Yamin goes on to decry the leadership of both the Israelis and the Palestinians with real rage aimed at the Saudis and other Arab States. “In Bethlehem, Christians and Muslims get along. I know that Jews and Muslims can get along too, if we learn to respect each other. I am for one state, with equal rights for all. For Palestinians, we must have the right of return to our homes where we lived prior to 1948 when the Israelis threw us out. Now, any Jew can come into Israel from anywhere in the world, but Muslims can not live in the homes of their fathers. This is wrong.”
The tour group, filled principally with politically progressive American Jews, is mostly silent. Listening.
We get back on the bus and head for Aida.
The first surprising thing to me about the Camp is how un-camp-like it all seems. While the structures are perhaps not as sound, and certainly not as large or well apportioned, as outside the Camp, the warrens seem as a whole relatively clean, with some larger streets accommodating private cars and taxis inching along paved surfaces. Perhaps we are shown only a distorted, positive portion of Aida, but everywhere we go we see smiling and laughing children looking well-fed and well-dressed.
Those children come up to we tourists eagerly wanting to engage. Yamin tells us “Please, no matter what you do, don’t give them money. We do not want them to develop that pattern of behavior.” But my friends Susan and Michael had already purchased a bag full of sweet treats and crayons. Yamin thinks that is fine, so he supports Michael while he passes the goodies around. As Michael went to the little tykes, all would say – or be directed to say – “thank you” in English before running off. Yamin also engages playfully with the children. One young boy apparently wants to become a model, so he takes turns posing for our cameras. It actually is quite sweet.
Yamin takes us to a children’s art education center. There, a European-funded program provides opportunities for refugee youth to make a “beautiful resistance” through theatrical and dance performance, visual arts, media production, and various forms of education. We see kids of many ages engage their creative juices.
After the Aida Camp, we head for Manger Square and lunch. I’m fortunate enough to sit next to Yamin, and so my questions – and that of others – begin.
“I think I understand what your vision is, Yamin, and why you think it is just,” I say. “But I want to know something more. Given your critique of the Israeli political position and your desire for change, what do you think is possible? What is a practical direction to go that results in an achievable long-term solution?”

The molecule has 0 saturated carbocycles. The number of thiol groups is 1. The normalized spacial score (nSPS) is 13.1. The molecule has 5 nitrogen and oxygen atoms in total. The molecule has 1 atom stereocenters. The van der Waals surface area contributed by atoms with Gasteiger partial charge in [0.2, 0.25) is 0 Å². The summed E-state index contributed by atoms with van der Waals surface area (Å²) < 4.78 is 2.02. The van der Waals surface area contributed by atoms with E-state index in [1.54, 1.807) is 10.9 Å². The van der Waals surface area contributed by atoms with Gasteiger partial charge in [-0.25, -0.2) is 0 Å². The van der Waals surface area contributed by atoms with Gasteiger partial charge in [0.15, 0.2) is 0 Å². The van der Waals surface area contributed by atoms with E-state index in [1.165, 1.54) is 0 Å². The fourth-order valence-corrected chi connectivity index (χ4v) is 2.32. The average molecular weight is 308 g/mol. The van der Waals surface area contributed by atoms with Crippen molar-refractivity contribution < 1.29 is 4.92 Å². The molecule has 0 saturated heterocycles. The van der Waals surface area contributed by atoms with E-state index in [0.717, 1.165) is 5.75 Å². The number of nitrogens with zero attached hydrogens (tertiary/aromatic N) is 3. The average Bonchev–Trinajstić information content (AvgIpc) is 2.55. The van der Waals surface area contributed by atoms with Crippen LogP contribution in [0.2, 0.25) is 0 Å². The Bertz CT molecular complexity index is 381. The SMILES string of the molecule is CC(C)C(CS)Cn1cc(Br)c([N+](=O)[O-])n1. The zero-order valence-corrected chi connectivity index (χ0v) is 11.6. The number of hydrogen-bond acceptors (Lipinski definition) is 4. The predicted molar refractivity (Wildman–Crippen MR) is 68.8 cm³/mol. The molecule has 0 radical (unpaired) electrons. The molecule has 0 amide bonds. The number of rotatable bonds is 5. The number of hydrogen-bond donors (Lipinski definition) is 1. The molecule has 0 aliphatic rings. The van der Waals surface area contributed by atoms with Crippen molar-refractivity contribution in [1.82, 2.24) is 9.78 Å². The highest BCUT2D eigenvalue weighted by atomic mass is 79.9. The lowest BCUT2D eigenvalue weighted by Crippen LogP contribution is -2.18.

Yamin considers that for a second, looks at me and says, “no one has ever asked me that before. Give me a second, I need to think about that.”
But then someone else asks him another question, and he never returns to me.
Across Manger Square from our restaurant lunch stop is something called the Bethlehem Peace Center. Having a few minutes between lunch and our visit to the Church of the Nativity, I scamper over to take a peek. The exterior looked new and impressive. The interior was dark and abandoned. A small book and card shop was staffed by a friendly looking older lady at the end of the dilapidated hall. She was alone without customers. I had the feeling that I might have been the first customer all day. Or all week.
“Can you tell me about this place,” I ask?
And so she tells me its history. The edifice, built in 2001 with funds from a couple of European sources, was supposed to house all the functions listed on the exterior wall. It never did. The Europeans ran out of money, or will, or both. By 2007, they handed the whole kit and caboodle to the Bethlehem municipality. “The city doesn’t have the resources to open up the museum and barely keeps the tourist office functioning,” she explains in perfect English. (I never did see that office.) An underfunded peace center in a prominent location – much too sad for even ironic humor.
We go on to the Church of the Nativity. Like the Holy Sepulchre in Jerusalem’s Old City, when the Ottoman Empire packed its bags in the Holy Land, it left in charge an association of five different Christian sects to collectively manage the two sites. What could possibly go wrong? Both churches, of course, are in various states of disrepair, but they remain about the most important sites in Christendom, signifying for some but not all Christians, the sites for Christ’s birth and resurrection. The murmurings among my Jewish tourist brethren as we explore the Church’s various apses and naves and dungeons, is surprisingly critical, as I overhear one say “I just don’t get the whole dying for others sins bit.”